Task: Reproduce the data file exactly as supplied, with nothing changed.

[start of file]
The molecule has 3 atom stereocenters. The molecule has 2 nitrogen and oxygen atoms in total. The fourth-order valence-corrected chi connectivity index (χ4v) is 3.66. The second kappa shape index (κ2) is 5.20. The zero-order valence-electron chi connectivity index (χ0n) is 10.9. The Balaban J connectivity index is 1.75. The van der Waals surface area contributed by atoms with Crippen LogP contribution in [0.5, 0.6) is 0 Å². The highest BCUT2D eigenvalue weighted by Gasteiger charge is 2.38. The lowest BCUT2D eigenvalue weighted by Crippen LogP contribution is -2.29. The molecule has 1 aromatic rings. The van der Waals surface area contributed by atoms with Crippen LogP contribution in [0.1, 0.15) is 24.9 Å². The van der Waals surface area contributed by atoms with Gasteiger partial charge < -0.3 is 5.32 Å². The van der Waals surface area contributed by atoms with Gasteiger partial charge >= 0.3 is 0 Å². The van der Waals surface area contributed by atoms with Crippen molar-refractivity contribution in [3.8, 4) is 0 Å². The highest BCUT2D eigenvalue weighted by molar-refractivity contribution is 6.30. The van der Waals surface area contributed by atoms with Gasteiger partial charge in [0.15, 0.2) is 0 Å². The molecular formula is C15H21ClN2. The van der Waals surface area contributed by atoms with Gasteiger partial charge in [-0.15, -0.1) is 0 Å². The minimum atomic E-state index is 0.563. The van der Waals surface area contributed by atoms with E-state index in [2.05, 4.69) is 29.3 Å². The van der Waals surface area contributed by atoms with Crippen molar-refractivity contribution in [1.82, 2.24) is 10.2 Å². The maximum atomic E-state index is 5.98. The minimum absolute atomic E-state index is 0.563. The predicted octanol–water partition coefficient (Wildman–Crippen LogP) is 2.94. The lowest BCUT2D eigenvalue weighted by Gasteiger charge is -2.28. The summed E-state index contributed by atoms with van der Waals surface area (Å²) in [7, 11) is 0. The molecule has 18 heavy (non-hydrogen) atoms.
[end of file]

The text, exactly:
The molecule has 3 atom stereocenters. The molecule has 2 nitrogen and oxygen atoms in total. The fourth-order valence-corrected chi connectivity index (χ4v) is 3.66. The second kappa shape index (κ2) is 5.20. The zero-order valence-electron chi connectivity index (χ0n) is 10.9. The Balaban J connectivity index is 1.75. The van der Waals surface area contributed by atoms with Crippen LogP contribution in [0.5, 0.6) is 0 Å². The highest BCUT2D eigenvalue weighted by Gasteiger charge is 2.38. The lowest BCUT2D eigenvalue weighted by Crippen LogP contribution is -2.29. The molecule has 1 aromatic rings. The van der Waals surface area contributed by atoms with Crippen LogP contribution in [0.1, 0.15) is 24.9 Å². The van der Waals surface area contributed by atoms with Gasteiger partial charge < -0.3 is 5.32 Å². The van der Waals surface area contributed by atoms with Gasteiger partial charge >= 0.3 is 0 Å². The van der Waals surface area contributed by atoms with Crippen molar-refractivity contribution in [3.8, 4) is 0 Å². The highest BCUT2D eigenvalue weighted by molar-refractivity contribution is 6.30. The van der Waals surface area contributed by atoms with Gasteiger partial charge in [0.15, 0.2) is 0 Å². The molecular formula is C15H21ClN2. The van der Waals surface area contributed by atoms with Gasteiger partial charge in [-0.15, -0.1) is 0 Å². The minimum atomic E-state index is 0.563. The van der Waals surface area contributed by atoms with E-state index in [2.05, 4.69) is 29.3 Å². The van der Waals surface area contributed by atoms with Crippen molar-refractivity contribution in [1.82, 2.24) is 10.2 Å². The maximum atomic E-state index is 5.98. The minimum absolute atomic E-state index is 0.563. The predicted octanol–water partition coefficient (Wildman–Crippen LogP) is 2.94. The lowest BCUT2D eigenvalue weighted by Gasteiger charge is -2.28. The summed E-state index contributed by atoms with van der Waals surface area (Å²) in [7, 11) is 0. The molecule has 18 heavy (non-hydrogen) atoms.